Distributed Ledger Technology (DLT) may be the next phase of the digital revolution. Tech entrepreneur Rick Falkvinge boldly predicts that “Bitcoin will do to banks what email did to the postal industry.” There’s keen interest in cryptocurrency, and banks
need to plan whether and to what extent they will participate. Confusion often surrounds the language of DLT, cryptocurrencies and how they interrelate. This blog explores the lexicon of virtual currencies and what they may mean for banks.
The Rise and Fall and Rise of Bitcoin
Cryptocurrencies – such as Bitcoin, Ethereum, Dogecoin and others – have recently surged to highs that few investors could have predicted. In the last year, the total global value of the cryptocurrency market increased by USD $260 billion to more than $2
trillion.* However, cryptocurrency is highly volatile due to a combination of factors. Because it is not dynamically managed by governments, the price of digital assets such as Bitcoin can move quickly and dramatically – a Tweet from Elon Musk has been known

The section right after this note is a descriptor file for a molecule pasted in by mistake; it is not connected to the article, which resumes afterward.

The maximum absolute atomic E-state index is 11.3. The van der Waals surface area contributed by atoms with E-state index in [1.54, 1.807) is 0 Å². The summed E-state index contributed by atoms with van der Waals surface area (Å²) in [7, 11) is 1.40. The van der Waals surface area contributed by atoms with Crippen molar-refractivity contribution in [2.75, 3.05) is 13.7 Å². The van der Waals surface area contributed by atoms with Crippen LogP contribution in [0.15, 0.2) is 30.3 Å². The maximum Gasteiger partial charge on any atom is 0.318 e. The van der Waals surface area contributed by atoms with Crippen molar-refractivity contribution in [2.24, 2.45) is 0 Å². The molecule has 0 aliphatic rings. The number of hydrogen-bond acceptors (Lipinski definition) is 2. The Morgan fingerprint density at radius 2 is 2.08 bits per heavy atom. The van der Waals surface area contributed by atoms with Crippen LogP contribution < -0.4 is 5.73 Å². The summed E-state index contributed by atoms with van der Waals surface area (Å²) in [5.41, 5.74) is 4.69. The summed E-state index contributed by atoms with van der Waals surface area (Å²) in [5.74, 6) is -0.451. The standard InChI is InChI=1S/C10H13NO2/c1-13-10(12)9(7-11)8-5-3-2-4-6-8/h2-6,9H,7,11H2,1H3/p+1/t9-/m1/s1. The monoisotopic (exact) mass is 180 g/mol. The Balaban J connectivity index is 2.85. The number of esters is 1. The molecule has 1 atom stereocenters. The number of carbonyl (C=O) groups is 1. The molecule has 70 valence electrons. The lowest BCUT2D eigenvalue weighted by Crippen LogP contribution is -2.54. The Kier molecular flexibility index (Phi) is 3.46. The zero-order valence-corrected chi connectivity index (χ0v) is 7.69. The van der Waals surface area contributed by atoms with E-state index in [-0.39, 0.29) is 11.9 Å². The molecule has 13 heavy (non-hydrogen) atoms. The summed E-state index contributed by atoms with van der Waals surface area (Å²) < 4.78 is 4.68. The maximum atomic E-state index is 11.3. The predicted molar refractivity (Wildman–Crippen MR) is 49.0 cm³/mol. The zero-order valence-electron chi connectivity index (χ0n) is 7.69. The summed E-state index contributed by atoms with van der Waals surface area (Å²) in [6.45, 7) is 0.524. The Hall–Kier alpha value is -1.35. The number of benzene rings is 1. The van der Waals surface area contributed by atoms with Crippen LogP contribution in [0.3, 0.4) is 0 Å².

to change the price up or down by 20% in a day.
For some time, large banks have bought Bitcoin as an investment. JPMorgan Chase will soon launch an actively managed Bitcoin fund to broaden ownership. Some community bankers are embracing Bitcoin as an investment opportunity for accountholders. Innovative
fintech solutions enable participating banks to offer their customers the ability to buy, sell, and hold Bitcoin via their bank accounts.
Alongside growing acceptance and bullishness, there’s also confusion and trepidation. To help create some clarity, let’s take a look at cryptocurrencies and their relationship with distributed ledger technology. Although related, these terms are not synonymous.
Cryptocurrencies – Fad or Future?
Cryptocurrency is a digital (or virtual) currency that is secured by cryptography, making it impossible to forge or double spend. As a digital asset distributed across numerous computers, cryptocurrency serves many traditional functions of money: as a medium
of exchange, a means of deferred payment and a store of value.
However, cryptocurrency still fails to meet one essential characteristic of money, that of universal acceptance. Although accepted as payment by some businesses, no cryptocurrency has gained universal acceptability. Some big-name businesses have wavered
– for example in March Tesla announced it would accept Bitcoin for payment, but suspended the decision in May, citing environmental concerns related to Bitcoin.**